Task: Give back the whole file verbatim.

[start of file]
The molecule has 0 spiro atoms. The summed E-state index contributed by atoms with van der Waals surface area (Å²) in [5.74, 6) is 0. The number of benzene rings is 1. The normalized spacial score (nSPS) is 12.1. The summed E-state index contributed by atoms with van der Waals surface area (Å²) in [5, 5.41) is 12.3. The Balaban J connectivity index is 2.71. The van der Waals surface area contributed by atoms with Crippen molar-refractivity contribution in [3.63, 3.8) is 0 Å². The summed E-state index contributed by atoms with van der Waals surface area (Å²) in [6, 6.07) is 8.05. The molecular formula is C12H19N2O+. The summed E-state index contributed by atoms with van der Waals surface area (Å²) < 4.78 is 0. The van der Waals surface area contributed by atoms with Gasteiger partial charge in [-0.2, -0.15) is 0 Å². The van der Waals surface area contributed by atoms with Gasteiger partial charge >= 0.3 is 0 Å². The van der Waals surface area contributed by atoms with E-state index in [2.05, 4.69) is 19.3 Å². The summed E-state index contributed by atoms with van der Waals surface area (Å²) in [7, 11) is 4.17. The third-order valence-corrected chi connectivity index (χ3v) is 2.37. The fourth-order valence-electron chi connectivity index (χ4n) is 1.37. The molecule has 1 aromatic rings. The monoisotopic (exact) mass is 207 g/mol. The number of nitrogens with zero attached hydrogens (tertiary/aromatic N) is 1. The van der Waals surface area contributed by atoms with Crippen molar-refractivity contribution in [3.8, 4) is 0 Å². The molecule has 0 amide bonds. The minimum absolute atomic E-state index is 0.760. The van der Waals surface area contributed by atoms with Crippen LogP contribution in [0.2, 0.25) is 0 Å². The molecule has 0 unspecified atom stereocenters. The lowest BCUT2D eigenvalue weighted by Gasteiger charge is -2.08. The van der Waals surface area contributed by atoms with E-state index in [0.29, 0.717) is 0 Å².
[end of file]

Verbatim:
The molecule has 0 spiro atoms. The summed E-state index contributed by atoms with van der Waals surface area (Å²) in [5.74, 6) is 0. The number of benzene rings is 1. The normalized spacial score (nSPS) is 12.1. The summed E-state index contributed by atoms with van der Waals surface area (Å²) in [5, 5.41) is 12.3. The Balaban J connectivity index is 2.71. The van der Waals surface area contributed by atoms with Crippen molar-refractivity contribution in [3.63, 3.8) is 0 Å². The summed E-state index contributed by atoms with van der Waals surface area (Å²) in [6, 6.07) is 8.05. The molecular formula is C12H19N2O+. The summed E-state index contributed by atoms with van der Waals surface area (Å²) < 4.78 is 0. The van der Waals surface area contributed by atoms with Gasteiger partial charge in [-0.2, -0.15) is 0 Å². The van der Waals surface area contributed by atoms with Gasteiger partial charge >= 0.3 is 0 Å². The van der Waals surface area contributed by atoms with E-state index in [2.05, 4.69) is 19.3 Å². The summed E-state index contributed by atoms with van der Waals surface area (Å²) in [7, 11) is 4.17. The third-order valence-corrected chi connectivity index (χ3v) is 2.37. The fourth-order valence-electron chi connectivity index (χ4n) is 1.37. The molecule has 1 aromatic rings. The monoisotopic (exact) mass is 207 g/mol. The number of nitrogens with zero attached hydrogens (tertiary/aromatic N) is 1. The van der Waals surface area contributed by atoms with Crippen molar-refractivity contribution in [3.8, 4) is 0 Å². The molecule has 0 amide bonds. The minimum absolute atomic E-state index is 0.760. The van der Waals surface area contributed by atoms with Crippen LogP contribution in [0.2, 0.25) is 0 Å². The molecule has 0 unspecified atom stereocenters. The lowest BCUT2D eigenvalue weighted by Gasteiger charge is -2.08. The van der Waals surface area contributed by atoms with E-state index in [0.29, 0.717) is 0 Å².